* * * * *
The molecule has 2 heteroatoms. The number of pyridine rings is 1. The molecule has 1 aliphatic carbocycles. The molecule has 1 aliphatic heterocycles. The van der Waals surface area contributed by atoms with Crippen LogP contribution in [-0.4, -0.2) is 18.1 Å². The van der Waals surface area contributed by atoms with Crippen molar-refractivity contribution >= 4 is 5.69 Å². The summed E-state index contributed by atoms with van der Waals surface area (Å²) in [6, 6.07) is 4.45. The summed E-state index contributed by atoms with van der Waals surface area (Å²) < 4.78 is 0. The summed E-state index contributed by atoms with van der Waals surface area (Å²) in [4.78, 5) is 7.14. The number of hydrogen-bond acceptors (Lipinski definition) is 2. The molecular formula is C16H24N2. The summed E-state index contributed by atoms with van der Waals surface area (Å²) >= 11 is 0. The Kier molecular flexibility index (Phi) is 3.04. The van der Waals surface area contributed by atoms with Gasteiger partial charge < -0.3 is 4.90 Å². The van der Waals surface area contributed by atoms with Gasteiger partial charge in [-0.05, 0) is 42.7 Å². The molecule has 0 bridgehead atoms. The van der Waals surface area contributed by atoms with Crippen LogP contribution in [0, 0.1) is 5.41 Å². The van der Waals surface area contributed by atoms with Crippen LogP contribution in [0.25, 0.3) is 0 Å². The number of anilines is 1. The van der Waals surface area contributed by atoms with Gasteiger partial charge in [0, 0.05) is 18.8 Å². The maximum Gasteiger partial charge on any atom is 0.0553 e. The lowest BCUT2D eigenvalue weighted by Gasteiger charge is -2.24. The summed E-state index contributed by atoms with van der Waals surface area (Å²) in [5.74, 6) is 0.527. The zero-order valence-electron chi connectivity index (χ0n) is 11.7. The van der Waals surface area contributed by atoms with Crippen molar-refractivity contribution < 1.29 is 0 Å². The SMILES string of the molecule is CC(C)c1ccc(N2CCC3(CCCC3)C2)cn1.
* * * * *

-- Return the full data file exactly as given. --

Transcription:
The molecule has 2 heteroatoms. The number of pyridine rings is 1. The molecule has 1 aliphatic carbocycles. The molecule has 1 aliphatic heterocycles. The van der Waals surface area contributed by atoms with Crippen LogP contribution in [-0.4, -0.2) is 18.1 Å². The van der Waals surface area contributed by atoms with Crippen molar-refractivity contribution >= 4 is 5.69 Å². The summed E-state index contributed by atoms with van der Waals surface area (Å²) in [6, 6.07) is 4.45. The summed E-state index contributed by atoms with van der Waals surface area (Å²) < 4.78 is 0. The summed E-state index contributed by atoms with van der Waals surface area (Å²) in [4.78, 5) is 7.14. The number of hydrogen-bond acceptors (Lipinski definition) is 2. The molecular formula is C16H24N2. The summed E-state index contributed by atoms with van der Waals surface area (Å²) >= 11 is 0. The Kier molecular flexibility index (Phi) is 3.04. The van der Waals surface area contributed by atoms with Gasteiger partial charge < -0.3 is 4.90 Å². The van der Waals surface area contributed by atoms with Gasteiger partial charge in [-0.05, 0) is 42.7 Å². The molecule has 0 bridgehead atoms. The van der Waals surface area contributed by atoms with Crippen LogP contribution in [0, 0.1) is 5.41 Å². The van der Waals surface area contributed by atoms with Crippen LogP contribution in [0.25, 0.3) is 0 Å². The number of anilines is 1. The van der Waals surface area contributed by atoms with Gasteiger partial charge in [0, 0.05) is 18.8 Å². The maximum Gasteiger partial charge on any atom is 0.0553 e. The lowest BCUT2D eigenvalue weighted by Gasteiger charge is -2.24. The summed E-state index contributed by atoms with van der Waals surface area (Å²) in [5.74, 6) is 0.527. The zero-order valence-electron chi connectivity index (χ0n) is 11.7. The van der Waals surface area contributed by atoms with Crippen molar-refractivity contribution < 1.29 is 0 Å². The SMILES string of the molecule is CC(C)c1ccc(N2CCC3(CCCC3)C2)cn1.